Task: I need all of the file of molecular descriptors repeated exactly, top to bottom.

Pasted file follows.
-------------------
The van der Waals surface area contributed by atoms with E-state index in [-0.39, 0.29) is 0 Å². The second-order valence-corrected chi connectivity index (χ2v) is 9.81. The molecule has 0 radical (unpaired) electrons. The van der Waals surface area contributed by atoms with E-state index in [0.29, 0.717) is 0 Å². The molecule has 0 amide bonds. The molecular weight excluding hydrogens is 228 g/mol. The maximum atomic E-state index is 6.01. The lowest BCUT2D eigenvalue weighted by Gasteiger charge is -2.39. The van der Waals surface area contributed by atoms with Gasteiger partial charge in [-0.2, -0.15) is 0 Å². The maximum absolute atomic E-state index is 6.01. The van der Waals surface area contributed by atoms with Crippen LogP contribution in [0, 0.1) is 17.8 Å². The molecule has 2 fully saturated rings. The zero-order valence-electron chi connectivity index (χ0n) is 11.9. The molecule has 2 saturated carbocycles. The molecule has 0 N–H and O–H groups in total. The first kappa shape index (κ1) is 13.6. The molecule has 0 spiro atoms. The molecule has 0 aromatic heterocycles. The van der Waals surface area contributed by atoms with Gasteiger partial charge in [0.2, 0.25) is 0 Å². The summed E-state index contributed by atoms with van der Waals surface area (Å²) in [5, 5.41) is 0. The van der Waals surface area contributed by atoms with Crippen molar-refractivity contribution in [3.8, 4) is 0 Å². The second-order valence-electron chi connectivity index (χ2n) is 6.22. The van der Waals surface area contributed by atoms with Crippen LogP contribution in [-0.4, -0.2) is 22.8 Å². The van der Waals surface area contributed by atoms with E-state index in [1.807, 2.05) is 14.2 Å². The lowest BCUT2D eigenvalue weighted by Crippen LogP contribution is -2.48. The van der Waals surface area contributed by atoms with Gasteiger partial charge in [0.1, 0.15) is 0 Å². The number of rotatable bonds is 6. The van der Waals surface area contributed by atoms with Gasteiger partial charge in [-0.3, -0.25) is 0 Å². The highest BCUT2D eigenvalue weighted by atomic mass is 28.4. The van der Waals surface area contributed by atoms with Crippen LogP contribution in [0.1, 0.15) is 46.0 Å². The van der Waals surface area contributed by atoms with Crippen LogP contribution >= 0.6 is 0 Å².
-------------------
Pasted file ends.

The van der Waals surface area contributed by atoms with E-state index in [-0.39, 0.29) is 0 Å². The second-order valence-corrected chi connectivity index (χ2v) is 9.81. The molecule has 0 radical (unpaired) electrons. The van der Waals surface area contributed by atoms with E-state index in [0.29, 0.717) is 0 Å². The molecule has 0 amide bonds. The molecular weight excluding hydrogens is 228 g/mol. The maximum atomic E-state index is 6.01. The lowest BCUT2D eigenvalue weighted by Gasteiger charge is -2.39. The van der Waals surface area contributed by atoms with Gasteiger partial charge in [-0.2, -0.15) is 0 Å². The maximum absolute atomic E-state index is 6.01. The van der Waals surface area contributed by atoms with Crippen LogP contribution in [0, 0.1) is 17.8 Å². The molecule has 2 fully saturated rings. The zero-order valence-electron chi connectivity index (χ0n) is 11.9. The molecule has 2 saturated carbocycles. The molecule has 0 N–H and O–H groups in total. The first kappa shape index (κ1) is 13.6. The molecule has 0 spiro atoms. The molecule has 0 aromatic heterocycles. The van der Waals surface area contributed by atoms with Gasteiger partial charge in [0.2, 0.25) is 0 Å². The summed E-state index contributed by atoms with van der Waals surface area (Å²) in [5, 5.41) is 0. The van der Waals surface area contributed by atoms with Crippen molar-refractivity contribution in [3.8, 4) is 0 Å². The second-order valence-electron chi connectivity index (χ2n) is 6.22. The van der Waals surface area contributed by atoms with Crippen LogP contribution in [-0.4, -0.2) is 22.8 Å². The van der Waals surface area contributed by atoms with E-state index in [1.807, 2.05) is 14.2 Å². The lowest BCUT2D eigenvalue weighted by Crippen LogP contribution is -2.48. The van der Waals surface area contributed by atoms with Gasteiger partial charge in [0.1, 0.15) is 0 Å². The number of rotatable bonds is 6. The van der Waals surface area contributed by atoms with Gasteiger partial charge in [-0.3, -0.25) is 0 Å². The highest BCUT2D eigenvalue weighted by atomic mass is 28.4. The van der Waals surface area contributed by atoms with Crippen LogP contribution in [0.1, 0.15) is 46.0 Å². The van der Waals surface area contributed by atoms with Crippen LogP contribution >= 0.6 is 0 Å².